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11. Posted by Mel. (Travel Guru 4567 posts) 9y

Hello Buzzard

Thanks for the info.
I was in Romania, in 1989, just before the revolution. After the revolution, there were some people who did not like the changes. The whole economic system was uprooted. The people who did not like the changes were older people. This is because their pensions became worthless, with the fall of the old system and they could not benefit, from the new system, because their working days were over.

Why do some people in Myanmar want things to stay like they are?

Mel

12. Posted by Budai (Respected Member 506 posts) 9y

ive just been to myanmar as well, and mel, i think the answer to yr question could be that it has become a reality, a stable one that the burmese have come to accept, as perhaps opposed to political and social instability that inevitably accompanies every attempt at revolution/political change....

but thats not to deny that the reality that they accept is in any humanitarian way, acceptable. having talked to a few burmese over there, some expressed no wish for change and most felt that ot would never happen, citing the Machiavellian governments move of capital up north into a densely forested area as a move to a more defensible location. Universities, eg the Rangoon university that gave birth to burmese nationalism under Thakin Aung San, are built WITHIN lakes to put a lid on the students ability to stimulate/call for political change. Also, from what i saw in the minority regoins eg the karens/chins, military presence in unusually strong to strangle any ethnic nationalism attampts at breakaway at its craddle. And there were many stations to "report foreigners", which puzzled me initially but i later found out this was and is for preventing the formention of dissent or factionalism.

And some burmese do not like aung san - those that zoom around in big 4wds that cost 300,000 USD while the majority struggle to secure 3 meals a day...

13. Posted by Mel. (Travel Guru 4567 posts) 9y

Thanks for that information Itenerant.
U seem to know a lot.:) Where did u find it out?

Mel

14. Posted by Budai (Respected Member 506 posts) 9y

err, actually i just talked to the locals there... its not a lot anyway, but i studied burmese political development in my sea studies module so that was the inspiration behind my trip and i tried to explore such issues with the people while being as sensitive as possible...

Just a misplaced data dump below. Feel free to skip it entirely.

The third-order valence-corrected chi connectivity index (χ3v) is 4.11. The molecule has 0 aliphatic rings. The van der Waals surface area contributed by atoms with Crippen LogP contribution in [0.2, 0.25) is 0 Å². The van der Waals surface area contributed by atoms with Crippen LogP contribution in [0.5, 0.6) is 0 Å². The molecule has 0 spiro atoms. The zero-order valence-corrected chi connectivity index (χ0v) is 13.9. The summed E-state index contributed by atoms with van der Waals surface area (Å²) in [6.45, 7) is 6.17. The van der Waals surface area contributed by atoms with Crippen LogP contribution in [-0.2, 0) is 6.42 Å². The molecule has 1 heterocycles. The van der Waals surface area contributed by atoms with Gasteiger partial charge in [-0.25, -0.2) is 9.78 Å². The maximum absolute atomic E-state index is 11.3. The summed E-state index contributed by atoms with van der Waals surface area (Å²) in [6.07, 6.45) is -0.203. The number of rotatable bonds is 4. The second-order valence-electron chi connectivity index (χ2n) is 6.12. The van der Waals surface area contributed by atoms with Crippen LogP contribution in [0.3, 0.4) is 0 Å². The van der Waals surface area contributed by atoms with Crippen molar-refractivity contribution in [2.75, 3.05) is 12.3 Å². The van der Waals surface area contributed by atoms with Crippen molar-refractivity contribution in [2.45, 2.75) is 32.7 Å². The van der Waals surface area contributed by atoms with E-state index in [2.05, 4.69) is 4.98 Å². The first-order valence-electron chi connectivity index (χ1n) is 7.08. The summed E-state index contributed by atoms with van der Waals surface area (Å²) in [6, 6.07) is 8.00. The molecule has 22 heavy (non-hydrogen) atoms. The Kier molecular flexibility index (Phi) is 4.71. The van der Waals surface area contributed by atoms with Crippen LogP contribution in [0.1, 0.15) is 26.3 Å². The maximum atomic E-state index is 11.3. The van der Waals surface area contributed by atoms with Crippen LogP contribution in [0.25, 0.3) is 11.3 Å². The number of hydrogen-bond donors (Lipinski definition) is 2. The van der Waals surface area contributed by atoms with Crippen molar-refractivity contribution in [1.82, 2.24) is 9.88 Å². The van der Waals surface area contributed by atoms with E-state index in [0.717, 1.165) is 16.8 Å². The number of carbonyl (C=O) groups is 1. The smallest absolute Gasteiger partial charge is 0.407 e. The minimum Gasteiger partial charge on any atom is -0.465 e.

15. Posted by buzzard (Respected Member 187 posts) 9y

Hi Mel!
I don't think that people in Myanmar necessarily "want" things to stay the way they are right now. I'm sure the majority would love more freedoms, proper democracy, and a different government. But I think a lot of people over there accept the current conditions and see some of the improvements in their country (and yes, some things have gotten better) as progress. They'll take what they can get at this point. The teenagers in the country today have grown up in a different country than their parents, one where "The Lady" has basically been tucked away out of sight for most of the past two decades. They can't remember 1988.
As itenerant noted, it's usually the wealthy people - ones that have benefited from business deals with the current regime and trading with China - that are most satisfied with the way that things are. You can bet all those SUV drivers in Myanmar are very happy with life nowadays. Also, as itenerant wrote, the people living in the more remote minority regions are the ones who suffer the most. They never see tourists, only soldiers. And westerners like us, are not allowed into those "hot spots."
But back to Evelyn's original post, outside of the restricted areas, I can't think of any places to avoid. Some of the more touristy pagodas and sightseeing spots are often overrun by aggressive vendors, but they are easily warded off by a smile and a persistent "No thank you." And around Sule Pagoda in Yangon you will be hounded by money changers. Although they are persistent, they're a harmless bunch.

16. Posted by Mel. (Travel Guru 4567 posts) 9y

Itenerent and Buzzard

Would u recommend any web sites, where I could learn more, about what is happening in Myanmar?

Mel

17. Posted by Budai (Respected Member 506 posts) 9y

Hi Mel,

for an overview i found wikipedia to be helpful, though i think u probably already know this. The link is http://en.wikipedia.org/wiki/Politics_of_Myanmar

this website is also quite good
http://www.burmacampaign.org.uk/aboutburma/humanrights.html

other than that i cant really seem to find any websites that offer a good coverage of the political landscape of burma... but i did find a good number of books on burma that are quite good...

[ Edit: Edited on Feb 11, 2007, at 10:55 PM by itenerant ]

18. Posted by Mel. (Travel Guru 4567 posts) 9y

Thanks very much intenerent :).
I will take a look at those web sites.

Mel

19. Posted by Pati (Full Member 120 posts) 9y

Hi Evelyn!
I went to Myanmar last January and it's absolutely amazing, I really enjoyed the two weeks i was there. I spent 4 days in Inle Lake, 5 days in Bagan, 3 days in Yangon.

I'd really like to have more time to explore more places like Mandalay or the south part. Keep in mind if you travel by bus it'll take lost of hours to go from one place to another, some roads like from Bagan to Inle Lake is very bumpy. Also, be very carefully when you exchange dollar in Yangon.

Good luck!

20. Posted by samsara_ (Travel Guru 5353 posts) 9y

Thanks Pati! :)

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